Management of Elderly or Geriatric care is done worldwide not only by hired caregivers or in senior living but also simultaneously by the elderly’s family, friends sometimes or even neighbors, partners, community. Having seen all the above in the past, there is no right or wrong as everyone has a unique thought process and perspective on caring. Culture does play a major role in this. When we allow culture to fit in our senior living, we are allowing humanity to thrive and be well forever. That being said, the care that people of the senior provide aside from what they get at senior living is sometimes different, similar, or even complimentary. In other words, some families do like to be more hands-on if they live nearby and some like to be there for companionship and family-ship rather than spending time on routine things.
Most of all, all scenarios lead to satisfaction, happiness, the joy of being with family for the senior or for caring by the family and others. To what extent the help is needed or wanted by the elderly is dependent on many factors, underlying conditions, finances, distance from the above, and many more.
Management can be a challenge when parties do not agree, but when they do, it is such a blessing and joy.
Here are some ways for a family to manage an elderly’s care at a senior living:
Make a plan when the elderly moves in and where and so on… all details need to be clear and precise.
Plan ahead for the above, not days but months are preferable but anything that works is also alright.
Decide who holds the DPOA for health, finances, or both?
Who knows more about the healthcare needs, who has been caring closely?
Who can help manage finances in the best interests of the elderly and have access to the elderly if needed?
What are the needs of the elderly, what are their abilities currently, and what is being anticipated further…?
How will appointments to healthcare be handled, who will be responsible to oversee the care at the senior living?
Why must the elderly need help from families if senior living can provide them? Are there any unmet needs? Or it is like a family not able to let it go?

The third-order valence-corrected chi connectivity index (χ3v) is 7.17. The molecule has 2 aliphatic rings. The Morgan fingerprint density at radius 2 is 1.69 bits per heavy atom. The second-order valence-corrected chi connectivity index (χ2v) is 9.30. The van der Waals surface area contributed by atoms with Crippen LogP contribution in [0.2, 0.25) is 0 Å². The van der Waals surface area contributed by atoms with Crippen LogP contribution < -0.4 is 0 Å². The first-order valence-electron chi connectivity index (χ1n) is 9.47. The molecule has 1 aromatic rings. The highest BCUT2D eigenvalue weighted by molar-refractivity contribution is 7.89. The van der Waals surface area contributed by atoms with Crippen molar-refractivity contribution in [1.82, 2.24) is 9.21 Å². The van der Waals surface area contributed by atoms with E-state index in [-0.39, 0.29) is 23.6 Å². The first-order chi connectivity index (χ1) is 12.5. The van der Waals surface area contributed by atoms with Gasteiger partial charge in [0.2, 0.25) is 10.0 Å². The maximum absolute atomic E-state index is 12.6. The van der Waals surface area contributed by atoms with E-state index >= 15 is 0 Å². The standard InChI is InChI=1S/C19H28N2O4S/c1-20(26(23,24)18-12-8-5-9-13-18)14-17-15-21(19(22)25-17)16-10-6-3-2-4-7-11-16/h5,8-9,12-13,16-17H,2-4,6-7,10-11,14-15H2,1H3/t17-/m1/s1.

What can a family do to enhance the experience? Or what can they not do?
What is the future of the senior? Is the family planning to bring them home ultimately or will they move them somewhere else?
Have they thought about holidays, celebrations, events, birthdays, etc?
Are they all equally familiar with what senior living has to offer?
How long will the savings last for the senior parent to receive care in the senior living?
Is there a living will, a trust?
Have they thought about end-of-life care for their parent or elderly family member?
Have the family made a list of the wishes of the senior? What are they planning to do with it or how will they address those?
How would they like to spend time with the elderly, doing chores, or enjoy time…?What are their priorities?
Who will make the calls in times of emergency or urgency? Who should the senior living know to call and inform, as sometimes DPOA is not available?
Has the family had experience in caring for another elderly and if yes, what challenges did they face and how did they overcome them, and if not, have they reached out to resources?
What is the ultimate goal they are setting for the care, the parent or elderly, and for themselves?
A lot of these questions can be asked in other ways, have simplified them into the above as per my experiences in the past, however, there are always opinions from others that could benefit us, that is the power of diversity in Geriatric care. We thank everyone for following our blogs and are happy to get feedback. We shall continue this conversation in future blogs… until then we wish mihygge to every senior and their kith and kin wherever they are, regards.